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More Americans Approve of House Vote to Impeach Clinton Now Than a Year Ago

More Americans Approve of House Vote to Impeach Clinton Now Than a Year Ago


PRINCETON, NJ -- One year has passed since the House of Representatives passed its resolution of impeachment of President Bill Clinton on December 19, 1998, and in the space of that year, Americans have become significantly less negative toward the historic House decision. In a poll conducted immediately after the House's vote to impeach Clinton, on December 19 and 20 of last year, only 35% of Americans said they approved of the vote. Now, in a poll conducted December 9-12 of this year, 50% of Americans approve, moving the balance of the nation's sentiment to a break-even position, rather than the roughly two-to-one opposition that prevailed last year.

The change has occurred across the political spectrum, although the percentage of independents and of Democrats who approve of impeachment has increased slightly more than the percentage of Republicans:

  Approving of House Decision to Impeach
December 1998
Approving of House Decision to Impeach
December 1999
  % %
TOTAL 35 50
Republicans 73 79
Independents 40 50
Democrats 12 23

There has been much less change in the public's view of the Senate's ultimate decision to acquit Bill Clinton. In February and March of this year, after the Senate vote, Gallup polls showed that 61% to 64% of the public approved of the decision to acquit. Now, in the most recent poll, 57% approve, while 42% disapprove -- marking just a slight change over the past nine months.

Perhaps part of the reason why Americans are more approving of the House vote to impeach and send the trial to the Senate is that the public -- in looking back -- is less certain now than earlier this year that the process was harmful to the country. In February, just after the Senate vote that ended the process, 32% said the process had been very harmful to the country, and 42% said it had been somewhat harmful. Now, those numbers have both dropped: 27% say that it has been very harmful and 37% somewhat harmful. In broader terms, the percentage of Americans who say that impeachment has been at least somewhat harmful to the nation has dropped by 10 percentage points.

Two other questions about impeachment similarly show little change:

  • Only about a third -- 35% -- now say that Clinton should be charged in a court of law for a crime in the impeachment-related matters after he leaves office, actually slightly lower than the 39% who felt that way last February.
  • Americans remain more negative than positive in response to questions asking if Congress conducted its review of the charges against Clinton in a fair and impartial manner; by a 52% to 44% margin, Americans say that Congress did not, and these numbers are very little changed from a poll conducted in the middle of the House deliberations in October 1998.

Survey Methods
The results reported here are based on telephone interviews with a randomly selected national sample of 1,037 adults, 18 years and older, conducted December 9-12, 1999. For results based on this sample, one can say with 95 percent confidence that the maximum error attributable to sampling and other random effects is plus or minus 3 percentage points. In addition to sampling error, question wording and practical difficulties in conducting surveys can introduce error or bias into the findings of public opinion polls.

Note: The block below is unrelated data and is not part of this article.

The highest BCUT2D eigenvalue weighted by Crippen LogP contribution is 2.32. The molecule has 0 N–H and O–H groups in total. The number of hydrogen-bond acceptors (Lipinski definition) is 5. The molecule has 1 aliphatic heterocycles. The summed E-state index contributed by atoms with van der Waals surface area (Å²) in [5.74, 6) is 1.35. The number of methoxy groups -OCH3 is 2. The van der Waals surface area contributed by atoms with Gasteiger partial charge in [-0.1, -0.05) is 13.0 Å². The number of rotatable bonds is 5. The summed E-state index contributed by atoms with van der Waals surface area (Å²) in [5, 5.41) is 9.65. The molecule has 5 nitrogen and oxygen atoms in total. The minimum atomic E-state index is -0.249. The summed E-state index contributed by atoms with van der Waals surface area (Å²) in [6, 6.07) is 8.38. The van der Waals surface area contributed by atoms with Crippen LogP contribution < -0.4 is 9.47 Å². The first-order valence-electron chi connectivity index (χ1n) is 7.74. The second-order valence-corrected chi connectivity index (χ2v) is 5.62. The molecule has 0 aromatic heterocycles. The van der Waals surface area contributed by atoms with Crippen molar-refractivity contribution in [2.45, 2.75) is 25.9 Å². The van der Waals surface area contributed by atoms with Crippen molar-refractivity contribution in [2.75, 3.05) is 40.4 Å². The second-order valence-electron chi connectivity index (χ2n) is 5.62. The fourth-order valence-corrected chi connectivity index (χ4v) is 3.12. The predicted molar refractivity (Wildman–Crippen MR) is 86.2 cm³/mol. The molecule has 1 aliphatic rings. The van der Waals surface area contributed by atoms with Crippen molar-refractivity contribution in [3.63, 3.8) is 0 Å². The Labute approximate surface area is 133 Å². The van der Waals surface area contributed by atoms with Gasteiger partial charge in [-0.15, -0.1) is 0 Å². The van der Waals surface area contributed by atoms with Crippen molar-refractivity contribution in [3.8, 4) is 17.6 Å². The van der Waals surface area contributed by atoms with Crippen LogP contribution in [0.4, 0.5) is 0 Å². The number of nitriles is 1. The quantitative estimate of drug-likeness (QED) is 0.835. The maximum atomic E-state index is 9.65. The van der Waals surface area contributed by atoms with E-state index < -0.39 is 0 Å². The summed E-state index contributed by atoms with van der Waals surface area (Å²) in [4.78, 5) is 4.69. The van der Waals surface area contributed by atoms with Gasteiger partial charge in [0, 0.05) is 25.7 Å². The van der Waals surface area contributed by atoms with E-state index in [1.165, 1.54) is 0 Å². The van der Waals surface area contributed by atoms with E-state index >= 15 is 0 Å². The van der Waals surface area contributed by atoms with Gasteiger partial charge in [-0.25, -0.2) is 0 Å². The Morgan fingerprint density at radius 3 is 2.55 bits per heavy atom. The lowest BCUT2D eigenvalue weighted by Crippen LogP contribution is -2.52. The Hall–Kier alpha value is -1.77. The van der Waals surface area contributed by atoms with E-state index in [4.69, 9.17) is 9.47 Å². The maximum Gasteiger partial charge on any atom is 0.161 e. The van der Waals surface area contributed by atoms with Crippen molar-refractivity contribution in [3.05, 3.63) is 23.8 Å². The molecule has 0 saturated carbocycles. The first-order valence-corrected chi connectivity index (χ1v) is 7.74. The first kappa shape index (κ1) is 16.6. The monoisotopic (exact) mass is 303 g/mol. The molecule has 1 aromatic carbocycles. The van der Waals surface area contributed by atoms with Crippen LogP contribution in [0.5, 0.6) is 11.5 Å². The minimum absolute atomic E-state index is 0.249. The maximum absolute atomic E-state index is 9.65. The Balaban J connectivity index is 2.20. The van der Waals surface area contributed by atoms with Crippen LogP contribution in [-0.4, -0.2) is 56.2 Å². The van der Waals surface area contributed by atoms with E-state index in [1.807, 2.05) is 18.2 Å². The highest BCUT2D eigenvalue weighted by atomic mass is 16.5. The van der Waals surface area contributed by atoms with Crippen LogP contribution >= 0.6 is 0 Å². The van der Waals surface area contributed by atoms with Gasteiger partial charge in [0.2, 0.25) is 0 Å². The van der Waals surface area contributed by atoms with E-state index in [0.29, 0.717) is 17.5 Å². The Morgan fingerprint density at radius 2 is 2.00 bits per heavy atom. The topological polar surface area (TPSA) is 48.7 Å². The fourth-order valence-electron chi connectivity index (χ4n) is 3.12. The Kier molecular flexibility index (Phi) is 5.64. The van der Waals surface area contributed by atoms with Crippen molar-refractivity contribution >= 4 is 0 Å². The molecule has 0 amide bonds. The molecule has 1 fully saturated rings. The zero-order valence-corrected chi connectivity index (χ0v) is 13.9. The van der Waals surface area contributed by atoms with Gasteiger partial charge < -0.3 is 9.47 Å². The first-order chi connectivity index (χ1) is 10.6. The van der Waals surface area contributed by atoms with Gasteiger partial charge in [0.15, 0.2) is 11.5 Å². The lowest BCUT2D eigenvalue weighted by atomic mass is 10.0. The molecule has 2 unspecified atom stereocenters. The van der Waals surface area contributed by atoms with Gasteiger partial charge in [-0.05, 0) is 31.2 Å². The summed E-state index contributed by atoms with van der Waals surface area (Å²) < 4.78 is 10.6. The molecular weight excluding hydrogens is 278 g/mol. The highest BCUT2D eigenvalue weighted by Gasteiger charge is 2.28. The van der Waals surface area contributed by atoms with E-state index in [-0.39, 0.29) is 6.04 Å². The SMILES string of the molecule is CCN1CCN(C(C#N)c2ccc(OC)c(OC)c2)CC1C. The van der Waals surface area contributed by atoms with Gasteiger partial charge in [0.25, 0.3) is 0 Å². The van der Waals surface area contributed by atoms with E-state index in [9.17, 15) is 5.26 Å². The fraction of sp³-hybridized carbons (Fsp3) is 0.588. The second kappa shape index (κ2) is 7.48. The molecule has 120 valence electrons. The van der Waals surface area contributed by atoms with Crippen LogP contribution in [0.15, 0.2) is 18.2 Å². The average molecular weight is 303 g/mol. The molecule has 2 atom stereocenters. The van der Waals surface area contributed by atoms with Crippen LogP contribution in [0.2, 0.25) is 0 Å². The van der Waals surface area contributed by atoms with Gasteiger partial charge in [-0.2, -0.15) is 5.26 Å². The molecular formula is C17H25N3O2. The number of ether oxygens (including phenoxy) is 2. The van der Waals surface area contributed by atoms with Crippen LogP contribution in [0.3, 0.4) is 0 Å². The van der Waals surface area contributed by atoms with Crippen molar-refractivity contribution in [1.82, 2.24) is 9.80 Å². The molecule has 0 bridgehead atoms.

As you may know, removing a president from office involves two major steps in Congress. First, the House of Representatives must vote on whether there is enough evidence to bring a president to trial before the Senate. This step is called impeachment. Next, the Senate must vote on whether to remove the president from office or not.

As you may know, the House of Representatives impeached Bill Clinton last December, after which the matter was sent to the U.S. Senate where they acquitted Clinton on both articles. Thinking back on the first action, do you approve or disapprove of the House decision to vote in favor of impeaching Clinton and sending the case to the Senate for trial?

  Approve Disapprove No opinion
1999 Dec 9-12 50% 49 1
1998 Dec 19-20 35% 63 2

Now we'd like you to think about the second action, where the Senate voted to acquit Bill Clinton of both articles of impeachment, meaning he remained in office. Do you approve or disapprove of that decision?

  Approve Disapprove No opinion
1999 Dec 9-12 57% 42 1
1999 Mar 12-14 61% 37 2
1999 Feb 12-13 64% 34 2

From what you have read or heard, do you think that Congress did or did not conduct its review of the charges against Bill Clinton in a fair and impartial manner?

  Oct 6-7,
Dec 9-12,
Yes, did conduct fair and impartial review 44% 44%
No, not fair and impartial 50 52
No opinion 6 4
  100% 100%

Do you think Bill Clinton should or should not be charged in a court of law with a crime for these matters, after he leaves office?

  Feb 12-13,
Dec 9-12,
Yes, should 39% 35%
No, should not 58 62
No opinion 3 3
  100% 100%

How harmful, if at all, do you feel the impeachment process of Bill Clinton was to the country -- very harmful, somewhat harmful, not too harmful, or not harmful at all?

  Feb 12-13,
Dec 9-12,
Very harmful 32% 27%
Somewhat harmful 42 37
Not too harmful 16 18
Not harmful at all 10 17
No opinion * 1
  100% 100%

* = less than 0.5%

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